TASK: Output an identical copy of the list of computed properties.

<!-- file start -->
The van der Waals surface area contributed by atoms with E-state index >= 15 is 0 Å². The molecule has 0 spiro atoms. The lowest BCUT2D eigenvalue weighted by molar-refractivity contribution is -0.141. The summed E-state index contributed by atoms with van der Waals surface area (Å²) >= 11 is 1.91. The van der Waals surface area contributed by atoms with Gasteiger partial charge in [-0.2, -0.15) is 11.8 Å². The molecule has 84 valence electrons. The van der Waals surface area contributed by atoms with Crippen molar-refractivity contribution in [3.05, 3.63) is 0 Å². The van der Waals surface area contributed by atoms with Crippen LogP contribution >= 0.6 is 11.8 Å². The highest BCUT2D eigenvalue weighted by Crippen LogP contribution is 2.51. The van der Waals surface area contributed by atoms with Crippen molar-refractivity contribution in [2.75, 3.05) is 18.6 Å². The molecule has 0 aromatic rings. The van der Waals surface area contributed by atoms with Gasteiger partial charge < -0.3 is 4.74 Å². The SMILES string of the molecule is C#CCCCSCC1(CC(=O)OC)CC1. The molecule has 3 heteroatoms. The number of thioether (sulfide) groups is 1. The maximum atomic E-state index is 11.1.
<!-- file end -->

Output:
The van der Waals surface area contributed by atoms with E-state index >= 15 is 0 Å². The molecule has 0 spiro atoms. The lowest BCUT2D eigenvalue weighted by molar-refractivity contribution is -0.141. The summed E-state index contributed by atoms with van der Waals surface area (Å²) >= 11 is 1.91. The van der Waals surface area contributed by atoms with Gasteiger partial charge in [-0.2, -0.15) is 11.8 Å². The molecule has 84 valence electrons. The van der Waals surface area contributed by atoms with Crippen molar-refractivity contribution in [3.05, 3.63) is 0 Å². The van der Waals surface area contributed by atoms with Crippen LogP contribution >= 0.6 is 11.8 Å². The highest BCUT2D eigenvalue weighted by Crippen LogP contribution is 2.51. The van der Waals surface area contributed by atoms with Crippen molar-refractivity contribution in [2.75, 3.05) is 18.6 Å². The molecule has 0 aromatic rings. The van der Waals surface area contributed by atoms with Gasteiger partial charge < -0.3 is 4.74 Å². The SMILES string of the molecule is C#CCCCSCC1(CC(=O)OC)CC1. The molecule has 3 heteroatoms. The number of thioether (sulfide) groups is 1. The maximum atomic E-state index is 11.1.